Jesus did not say that God would remove the effects of evil in this life. But God's blessing can overcome those effects. The very beginning of Jesus' teaching in Matthew is this strange message of good and bad news. The bad news is that we will suffer in this life. The good news is that God never abandons us.

Our Part in This Blessing

And notice the gradual shift that Jesus makes as he describes the blessings of God. The first blessings are for those who have be abused or oppressed. But slowly, he begins to describe a more active life. He talks of people who act with mercy, people who make peace, people who do the right thing even when it is difficult. Jesus seems to be saying that even as God is with those who suffer, so will God's people act on behalf of those who suffer.

One of the bits of wisdom our bereavement group often shares with newly bereaved people is that, as soon as they are able, it is helpful to find some way to reach out and help others. It is much easier to live with grief when our life is making a difference in someone else's life.

Commissioning of the Emmaus Lay Leadership Team

Today we are commissioning our leadership team for a Walk to Emmaus event. The Walk to Emmaus is a weekend designed for Christians in the Church to reinvigorate their faith. In a typical event, there will be forty or so adults along with a similar number of leaders and helpers. On these weekends, simply being in the company of other Christians, meditating on the various aspects of the Christian life, and living that life as faithfully as possible, there is typically an atmosphere of joy that builds up among the participants. We believe this is the blessing of God. It is always there, but we notice it more when we take time to consider God's love and give thanks for that love together.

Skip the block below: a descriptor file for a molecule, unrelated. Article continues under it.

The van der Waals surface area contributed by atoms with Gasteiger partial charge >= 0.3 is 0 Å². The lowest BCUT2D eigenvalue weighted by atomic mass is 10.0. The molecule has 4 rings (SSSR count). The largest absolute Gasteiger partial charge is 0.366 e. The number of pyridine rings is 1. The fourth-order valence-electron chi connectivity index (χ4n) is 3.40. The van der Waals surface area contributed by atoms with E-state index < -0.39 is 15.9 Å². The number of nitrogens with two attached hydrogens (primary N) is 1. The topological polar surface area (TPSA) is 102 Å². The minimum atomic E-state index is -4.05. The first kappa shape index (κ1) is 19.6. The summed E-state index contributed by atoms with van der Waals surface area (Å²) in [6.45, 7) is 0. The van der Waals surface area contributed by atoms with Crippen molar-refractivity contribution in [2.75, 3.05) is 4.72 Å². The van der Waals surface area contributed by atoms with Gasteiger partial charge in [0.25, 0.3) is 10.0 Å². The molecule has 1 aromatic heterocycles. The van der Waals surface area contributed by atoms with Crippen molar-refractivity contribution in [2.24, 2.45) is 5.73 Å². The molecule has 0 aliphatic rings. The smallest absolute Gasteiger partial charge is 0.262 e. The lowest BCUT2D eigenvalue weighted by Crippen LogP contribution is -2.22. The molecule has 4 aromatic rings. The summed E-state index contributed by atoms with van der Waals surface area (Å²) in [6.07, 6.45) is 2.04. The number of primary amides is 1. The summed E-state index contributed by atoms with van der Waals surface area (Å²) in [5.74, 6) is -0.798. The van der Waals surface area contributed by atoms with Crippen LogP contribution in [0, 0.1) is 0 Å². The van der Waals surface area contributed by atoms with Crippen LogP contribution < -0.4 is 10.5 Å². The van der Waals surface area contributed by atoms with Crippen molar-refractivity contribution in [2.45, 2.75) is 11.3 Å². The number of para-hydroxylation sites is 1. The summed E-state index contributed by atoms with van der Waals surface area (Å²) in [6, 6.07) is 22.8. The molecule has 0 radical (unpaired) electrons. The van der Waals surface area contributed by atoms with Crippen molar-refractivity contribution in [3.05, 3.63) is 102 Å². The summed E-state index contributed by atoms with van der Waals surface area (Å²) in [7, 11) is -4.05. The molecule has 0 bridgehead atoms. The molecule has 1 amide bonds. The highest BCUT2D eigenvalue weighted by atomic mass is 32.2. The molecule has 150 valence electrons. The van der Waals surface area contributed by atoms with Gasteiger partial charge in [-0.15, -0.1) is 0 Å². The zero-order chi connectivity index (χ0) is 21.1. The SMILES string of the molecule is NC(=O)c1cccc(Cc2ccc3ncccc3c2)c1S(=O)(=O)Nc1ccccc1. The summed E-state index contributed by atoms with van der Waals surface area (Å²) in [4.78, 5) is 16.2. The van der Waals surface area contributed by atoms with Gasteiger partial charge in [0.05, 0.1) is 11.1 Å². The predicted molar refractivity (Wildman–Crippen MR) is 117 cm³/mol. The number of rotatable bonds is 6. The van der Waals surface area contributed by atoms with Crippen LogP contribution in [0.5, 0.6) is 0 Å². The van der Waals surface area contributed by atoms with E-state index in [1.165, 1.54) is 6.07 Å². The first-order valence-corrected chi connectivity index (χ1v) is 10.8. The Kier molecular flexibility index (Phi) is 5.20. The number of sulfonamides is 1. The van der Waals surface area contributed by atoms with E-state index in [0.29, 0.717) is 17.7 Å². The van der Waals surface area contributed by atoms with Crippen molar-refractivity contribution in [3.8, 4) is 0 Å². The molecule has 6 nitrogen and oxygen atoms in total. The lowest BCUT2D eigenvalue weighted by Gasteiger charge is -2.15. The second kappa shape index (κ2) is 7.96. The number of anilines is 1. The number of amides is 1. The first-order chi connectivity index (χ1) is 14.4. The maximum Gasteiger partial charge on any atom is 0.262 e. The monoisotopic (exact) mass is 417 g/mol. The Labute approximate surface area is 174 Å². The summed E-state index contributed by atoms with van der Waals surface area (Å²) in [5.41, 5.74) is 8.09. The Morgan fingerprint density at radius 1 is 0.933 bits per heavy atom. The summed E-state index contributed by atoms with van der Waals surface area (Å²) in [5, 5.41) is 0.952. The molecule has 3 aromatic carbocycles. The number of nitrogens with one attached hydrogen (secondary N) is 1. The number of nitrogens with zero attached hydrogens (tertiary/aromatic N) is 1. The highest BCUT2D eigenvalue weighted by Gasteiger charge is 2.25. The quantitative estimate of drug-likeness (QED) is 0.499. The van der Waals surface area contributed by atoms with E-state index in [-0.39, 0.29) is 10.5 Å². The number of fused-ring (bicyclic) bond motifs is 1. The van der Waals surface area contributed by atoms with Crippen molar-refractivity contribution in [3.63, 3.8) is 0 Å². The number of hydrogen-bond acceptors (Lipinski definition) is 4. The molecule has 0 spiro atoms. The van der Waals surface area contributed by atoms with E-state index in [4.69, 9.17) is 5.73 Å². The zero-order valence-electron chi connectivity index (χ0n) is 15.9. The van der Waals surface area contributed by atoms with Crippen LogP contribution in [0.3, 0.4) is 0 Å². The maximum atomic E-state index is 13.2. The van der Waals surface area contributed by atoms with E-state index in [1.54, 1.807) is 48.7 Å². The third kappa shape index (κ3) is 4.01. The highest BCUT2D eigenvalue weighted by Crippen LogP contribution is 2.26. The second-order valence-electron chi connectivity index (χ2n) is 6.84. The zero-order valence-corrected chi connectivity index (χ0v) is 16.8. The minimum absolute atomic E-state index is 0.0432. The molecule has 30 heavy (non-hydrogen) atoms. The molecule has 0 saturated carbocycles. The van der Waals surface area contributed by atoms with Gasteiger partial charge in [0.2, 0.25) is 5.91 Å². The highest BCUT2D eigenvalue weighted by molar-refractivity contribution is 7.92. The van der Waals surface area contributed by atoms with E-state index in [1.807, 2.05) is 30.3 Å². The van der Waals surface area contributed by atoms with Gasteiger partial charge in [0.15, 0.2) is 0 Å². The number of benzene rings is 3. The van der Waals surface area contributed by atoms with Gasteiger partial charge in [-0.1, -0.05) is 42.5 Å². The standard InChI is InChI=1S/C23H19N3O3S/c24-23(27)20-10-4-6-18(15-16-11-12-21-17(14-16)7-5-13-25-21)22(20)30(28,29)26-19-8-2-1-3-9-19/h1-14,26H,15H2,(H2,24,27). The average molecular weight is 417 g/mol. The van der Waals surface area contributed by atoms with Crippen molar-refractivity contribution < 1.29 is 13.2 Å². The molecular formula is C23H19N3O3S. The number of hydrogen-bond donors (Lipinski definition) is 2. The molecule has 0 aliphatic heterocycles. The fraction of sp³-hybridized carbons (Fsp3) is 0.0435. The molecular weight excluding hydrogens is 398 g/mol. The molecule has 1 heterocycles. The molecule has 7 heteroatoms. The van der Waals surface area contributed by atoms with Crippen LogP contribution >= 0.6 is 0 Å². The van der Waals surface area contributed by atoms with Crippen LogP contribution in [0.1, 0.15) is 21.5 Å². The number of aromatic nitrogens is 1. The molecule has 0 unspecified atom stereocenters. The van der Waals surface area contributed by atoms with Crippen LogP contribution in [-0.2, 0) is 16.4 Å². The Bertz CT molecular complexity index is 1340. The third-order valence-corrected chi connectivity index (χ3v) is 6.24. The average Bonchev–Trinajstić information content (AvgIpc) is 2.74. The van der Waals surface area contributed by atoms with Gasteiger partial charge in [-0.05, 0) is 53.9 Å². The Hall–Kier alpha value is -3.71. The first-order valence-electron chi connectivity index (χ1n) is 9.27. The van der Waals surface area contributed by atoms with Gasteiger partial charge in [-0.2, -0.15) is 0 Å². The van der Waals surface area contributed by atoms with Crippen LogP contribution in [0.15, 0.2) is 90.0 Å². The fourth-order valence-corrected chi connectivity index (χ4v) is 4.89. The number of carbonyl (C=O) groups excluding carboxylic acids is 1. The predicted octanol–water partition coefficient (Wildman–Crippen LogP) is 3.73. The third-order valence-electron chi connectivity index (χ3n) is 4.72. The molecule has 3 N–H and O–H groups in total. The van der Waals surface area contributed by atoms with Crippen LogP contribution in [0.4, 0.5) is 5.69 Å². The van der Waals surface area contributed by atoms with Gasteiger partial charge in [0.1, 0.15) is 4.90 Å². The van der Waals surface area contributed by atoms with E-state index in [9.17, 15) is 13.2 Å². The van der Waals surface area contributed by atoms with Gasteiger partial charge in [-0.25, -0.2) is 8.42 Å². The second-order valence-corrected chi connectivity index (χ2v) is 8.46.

(The Emmaus leadership strives very hard to avoid emotional manipulation. Their goal is to honestly examine and reinvision a genuine Christian life. They try to have fun in the process, but they deliberately avoid manipulation. However, emotions of joy and happiness do tend to grow, I believe, in response to the true joy of understanding God's love for us and all of the implications of that love.)

In a few minutes, we will pray for these leaders from our congregation that we are sending out like missionaries. They are on a mission to serve the Church. They are called to rely firmly in God's grace and help others trust in this grace with them. They are called to examine their own life of faith, with humility and honesty, to discover the ways in which they need to grow in order to serve others. But most of all, they are called to be witnesses to the ways in which God has acted in their lives. And this is the power behind the Emmaus movement, people simply telling the story of how God has been faithful in each person's life.


God and all of God's goodness is present with us in all of life, even our sufferings and failures. This presence of God is a result of God's grace. It is a gift. We cannot earn it. But we can become more deliberate in looking for it.

There are times when we may feel alone, like the young man I spoke of earlier. But our faith reminds us that we are not alone. In "earthly" terms, I do not know what the answer will be for him. But I do know there is an answer. Even when we feel helpless, we know we are not hopeless.In all times of life, God's blessings surround us.